A New Coleco ADAM Book!

I recently got a new book called “Programming Games For The ColecoVision and ADAM in Assembler” by Tony Cruise. Yes, it is still 2020 and yes, there is a new book about ADAM programming! Of course I preordered this book as soon as I heard about it and it was released at the end of August as a digital Kindle book. You can get it on Amazon now or if you prefer a printed physical version you can preorder it here.

I’m already nine chapters into it and I’ve been enjoying it so far. The only unfortunate thing (for me) is that the workflow described in the book is Windows-centric and these days I use a Mac (when I’m not using my ADAM 🙂). This didn’t slow me down too much though as I already had a working virtualized Windows 10 installation on my Mac using VirtualBox before I started the book.

If you’re interested in creating games for ColecoVision or ADAM or maybe just interested in learning some Z-80 Assembler then I highly recommend checking out Tony’s book! There is a thread on the AtariAge forum where the author is active so you can discuss the book and ask any questions you may have.

Cover for Programming Games For The ColecoVision and ADAM in Assembler book.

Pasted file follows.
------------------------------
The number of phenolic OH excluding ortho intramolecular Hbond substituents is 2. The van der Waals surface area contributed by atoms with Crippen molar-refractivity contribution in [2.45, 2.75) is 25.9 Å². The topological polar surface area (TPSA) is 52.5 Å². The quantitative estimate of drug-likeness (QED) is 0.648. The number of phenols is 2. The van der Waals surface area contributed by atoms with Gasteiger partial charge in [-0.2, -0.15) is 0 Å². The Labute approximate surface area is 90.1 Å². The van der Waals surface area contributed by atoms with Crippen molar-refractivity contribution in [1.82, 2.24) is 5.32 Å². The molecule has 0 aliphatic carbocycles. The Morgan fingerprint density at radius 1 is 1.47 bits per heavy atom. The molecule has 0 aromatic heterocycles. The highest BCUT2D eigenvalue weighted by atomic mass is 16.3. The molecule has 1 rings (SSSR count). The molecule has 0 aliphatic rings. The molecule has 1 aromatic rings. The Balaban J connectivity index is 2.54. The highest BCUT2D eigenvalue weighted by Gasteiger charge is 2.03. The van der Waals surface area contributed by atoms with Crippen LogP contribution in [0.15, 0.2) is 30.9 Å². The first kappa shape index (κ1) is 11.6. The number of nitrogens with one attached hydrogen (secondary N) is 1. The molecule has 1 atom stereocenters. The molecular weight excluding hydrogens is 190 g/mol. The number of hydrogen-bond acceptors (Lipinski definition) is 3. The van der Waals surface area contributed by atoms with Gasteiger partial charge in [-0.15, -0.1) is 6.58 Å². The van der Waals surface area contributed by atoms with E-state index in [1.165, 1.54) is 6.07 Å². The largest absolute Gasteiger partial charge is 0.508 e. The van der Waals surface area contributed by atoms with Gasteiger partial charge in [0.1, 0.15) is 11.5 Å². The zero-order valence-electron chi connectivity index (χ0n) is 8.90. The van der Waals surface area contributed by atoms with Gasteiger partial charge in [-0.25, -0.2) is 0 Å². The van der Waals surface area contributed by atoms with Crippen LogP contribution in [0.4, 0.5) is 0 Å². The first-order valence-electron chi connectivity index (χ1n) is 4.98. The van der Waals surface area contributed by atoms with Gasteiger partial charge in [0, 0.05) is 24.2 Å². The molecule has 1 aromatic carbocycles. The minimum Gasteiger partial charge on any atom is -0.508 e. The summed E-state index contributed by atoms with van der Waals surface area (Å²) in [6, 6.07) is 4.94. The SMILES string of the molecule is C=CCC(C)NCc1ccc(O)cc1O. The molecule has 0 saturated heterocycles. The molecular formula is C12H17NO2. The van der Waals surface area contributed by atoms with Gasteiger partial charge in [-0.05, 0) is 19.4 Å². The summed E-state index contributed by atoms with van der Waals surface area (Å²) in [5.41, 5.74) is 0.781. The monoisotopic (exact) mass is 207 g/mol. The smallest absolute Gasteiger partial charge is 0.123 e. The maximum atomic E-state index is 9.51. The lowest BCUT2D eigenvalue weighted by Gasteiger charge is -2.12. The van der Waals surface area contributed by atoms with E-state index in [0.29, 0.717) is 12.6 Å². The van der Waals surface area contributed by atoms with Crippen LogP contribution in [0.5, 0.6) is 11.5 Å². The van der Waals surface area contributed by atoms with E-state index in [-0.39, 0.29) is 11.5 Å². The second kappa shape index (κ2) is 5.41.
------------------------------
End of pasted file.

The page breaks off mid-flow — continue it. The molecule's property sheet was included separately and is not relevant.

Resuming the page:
Tweeting from ADAM?!

Yes, it is possible to send a tweet from the ADAM! I did it this morning with the help of the RetroBattleStations Level29 BBS. Check out my tweet on Twitter.

Screenshot of posting to Twitter from my Coleco ADAM!

BASIC SmartWriter File Viewer

I’m happy to announce that this weekend I was able to complete and release my SmartWriter File Viewer BASIC program.

This has been a really fun project and the end result is a utility that I will personally get a lot of use from. One of the main reasons this project was so fun was that it involved disassembling SmartBASIC’s BLOAD routine and modifying it to do what I needed. I haven’t had much experience with assembly language so this gave me a chance to dig in and learn. I used the disassembler included with the legendary Hacker’s Guide To The ADAM. The Hacker’s Guide Volume 2 was also incredibly helpful as a reference for this project. Without its section on Tape Routines I don’t think I would’ve been able to do this at all. Huge shout-out to Peter and Ben Hinkle for writing these awesome guides back in 1985/86. The other book I used as a reference was “Programming the Z80” by Rodney Zaks which I’m sure I’ll be returning to again and again.

As I mentioned in a previous post the main thing I needed to do was get the BLOAD routine to accept SmartWriter files. After reading through the assembly code I found what I was looking for here at 21083:

21083 525B  3A9641  LD   A,(nn)    4196
21086 525E  FE02    CP   n
21088 5260  C2255F  JP   NZ,nn    5F25

Just before these instructions the routine loads the file header into memory location $4194. So the first line above is looking at the 3rd byte of the header (the file type) and the second line is comparing it to the value 02. If it doesn’t equal 2, the third line jumps to an error display routine (File Type Mismatch). In ADAM’s EOS, binary files have a file type of 2 whereas SmartWriter files have a file type of 1. Therefore all I had to do was modify memory location 21087 to contain the value of 1 like this:

POKE 21087, 1